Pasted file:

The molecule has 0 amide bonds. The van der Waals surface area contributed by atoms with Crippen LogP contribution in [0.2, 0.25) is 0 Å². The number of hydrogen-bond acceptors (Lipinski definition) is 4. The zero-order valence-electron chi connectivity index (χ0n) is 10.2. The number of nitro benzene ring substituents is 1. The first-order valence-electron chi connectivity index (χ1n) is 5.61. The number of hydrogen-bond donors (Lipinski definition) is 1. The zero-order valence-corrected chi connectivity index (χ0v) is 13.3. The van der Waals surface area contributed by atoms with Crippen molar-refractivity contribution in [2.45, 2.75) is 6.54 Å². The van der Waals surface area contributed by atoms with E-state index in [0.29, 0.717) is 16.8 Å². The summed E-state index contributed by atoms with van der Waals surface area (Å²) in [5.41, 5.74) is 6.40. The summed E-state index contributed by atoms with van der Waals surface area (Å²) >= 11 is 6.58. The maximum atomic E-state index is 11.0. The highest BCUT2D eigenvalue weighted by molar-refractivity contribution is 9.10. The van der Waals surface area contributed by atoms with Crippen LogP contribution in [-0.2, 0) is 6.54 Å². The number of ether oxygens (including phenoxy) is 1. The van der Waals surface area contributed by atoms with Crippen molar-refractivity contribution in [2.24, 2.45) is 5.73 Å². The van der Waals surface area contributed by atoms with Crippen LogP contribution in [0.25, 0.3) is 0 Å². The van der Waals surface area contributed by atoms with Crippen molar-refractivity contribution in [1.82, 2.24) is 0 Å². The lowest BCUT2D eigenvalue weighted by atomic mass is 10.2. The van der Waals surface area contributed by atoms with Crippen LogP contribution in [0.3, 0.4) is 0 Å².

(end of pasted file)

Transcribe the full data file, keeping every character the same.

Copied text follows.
The molecule has 0 amide bonds. The van der Waals surface area contributed by atoms with Crippen LogP contribution in [0.2, 0.25) is 0 Å². The number of hydrogen-bond acceptors (Lipinski definition) is 4. The zero-order valence-electron chi connectivity index (χ0n) is 10.2. The number of nitro benzene ring substituents is 1. The first-order valence-electron chi connectivity index (χ1n) is 5.61. The number of hydrogen-bond donors (Lipinski definition) is 1. The zero-order valence-corrected chi connectivity index (χ0v) is 13.3. The van der Waals surface area contributed by atoms with Crippen molar-refractivity contribution in [2.45, 2.75) is 6.54 Å². The van der Waals surface area contributed by atoms with E-state index in [0.29, 0.717) is 16.8 Å². The summed E-state index contributed by atoms with van der Waals surface area (Å²) in [5.41, 5.74) is 6.40. The summed E-state index contributed by atoms with van der Waals surface area (Å²) >= 11 is 6.58. The maximum atomic E-state index is 11.0. The highest BCUT2D eigenvalue weighted by molar-refractivity contribution is 9.10. The van der Waals surface area contributed by atoms with Crippen LogP contribution in [-0.2, 0) is 6.54 Å². The number of ether oxygens (including phenoxy) is 1. The van der Waals surface area contributed by atoms with Crippen molar-refractivity contribution in [2.24, 2.45) is 5.73 Å². The van der Waals surface area contributed by atoms with Crippen LogP contribution in [0.25, 0.3) is 0 Å². The van der Waals surface area contributed by atoms with Crippen molar-refractivity contribution in [1.82, 2.24) is 0 Å². The lowest BCUT2D eigenvalue weighted by atomic mass is 10.2. The van der Waals surface area contributed by atoms with Crippen LogP contribution in [0.3, 0.4) is 0 Å².